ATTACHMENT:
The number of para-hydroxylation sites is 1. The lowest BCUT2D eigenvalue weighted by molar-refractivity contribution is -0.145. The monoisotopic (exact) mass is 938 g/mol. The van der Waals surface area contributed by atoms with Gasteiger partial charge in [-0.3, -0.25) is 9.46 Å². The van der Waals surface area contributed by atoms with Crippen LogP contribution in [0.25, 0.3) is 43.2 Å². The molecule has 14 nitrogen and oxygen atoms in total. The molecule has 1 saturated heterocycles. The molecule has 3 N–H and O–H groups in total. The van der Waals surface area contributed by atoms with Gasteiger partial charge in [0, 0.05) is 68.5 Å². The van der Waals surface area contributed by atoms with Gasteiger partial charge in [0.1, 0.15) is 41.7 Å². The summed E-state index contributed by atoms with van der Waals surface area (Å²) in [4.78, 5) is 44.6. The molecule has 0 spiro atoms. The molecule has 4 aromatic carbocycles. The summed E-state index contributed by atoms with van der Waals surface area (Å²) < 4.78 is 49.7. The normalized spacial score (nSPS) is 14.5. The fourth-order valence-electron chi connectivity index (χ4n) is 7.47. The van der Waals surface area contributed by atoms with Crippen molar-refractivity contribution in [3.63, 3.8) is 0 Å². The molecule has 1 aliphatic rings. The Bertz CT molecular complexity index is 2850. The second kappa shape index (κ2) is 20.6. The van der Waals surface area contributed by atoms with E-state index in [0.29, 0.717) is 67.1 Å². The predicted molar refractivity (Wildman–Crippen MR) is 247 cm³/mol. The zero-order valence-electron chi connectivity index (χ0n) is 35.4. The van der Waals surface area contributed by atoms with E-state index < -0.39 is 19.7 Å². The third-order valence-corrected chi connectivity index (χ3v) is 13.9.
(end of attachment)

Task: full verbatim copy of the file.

The number of para-hydroxylation sites is 1. The lowest BCUT2D eigenvalue weighted by molar-refractivity contribution is -0.145. The monoisotopic (exact) mass is 938 g/mol. The van der Waals surface area contributed by atoms with Gasteiger partial charge in [-0.3, -0.25) is 9.46 Å². The van der Waals surface area contributed by atoms with Crippen LogP contribution in [0.25, 0.3) is 43.2 Å². The molecule has 14 nitrogen and oxygen atoms in total. The molecule has 1 saturated heterocycles. The molecule has 3 N–H and O–H groups in total. The van der Waals surface area contributed by atoms with Gasteiger partial charge in [0, 0.05) is 68.5 Å². The van der Waals surface area contributed by atoms with Gasteiger partial charge in [0.1, 0.15) is 41.7 Å². The summed E-state index contributed by atoms with van der Waals surface area (Å²) in [4.78, 5) is 44.6. The molecule has 0 spiro atoms. The molecule has 4 aromatic carbocycles. The summed E-state index contributed by atoms with van der Waals surface area (Å²) < 4.78 is 49.7. The normalized spacial score (nSPS) is 14.5. The fourth-order valence-electron chi connectivity index (χ4n) is 7.47. The van der Waals surface area contributed by atoms with Crippen molar-refractivity contribution in [3.63, 3.8) is 0 Å². The molecule has 1 aliphatic rings. The Bertz CT molecular complexity index is 2850. The second kappa shape index (κ2) is 20.6. The van der Waals surface area contributed by atoms with E-state index in [0.29, 0.717) is 67.1 Å². The predicted molar refractivity (Wildman–Crippen MR) is 247 cm³/mol. The zero-order valence-electron chi connectivity index (χ0n) is 35.4. The van der Waals surface area contributed by atoms with E-state index < -0.39 is 19.7 Å². The third-order valence-corrected chi connectivity index (χ3v) is 13.9.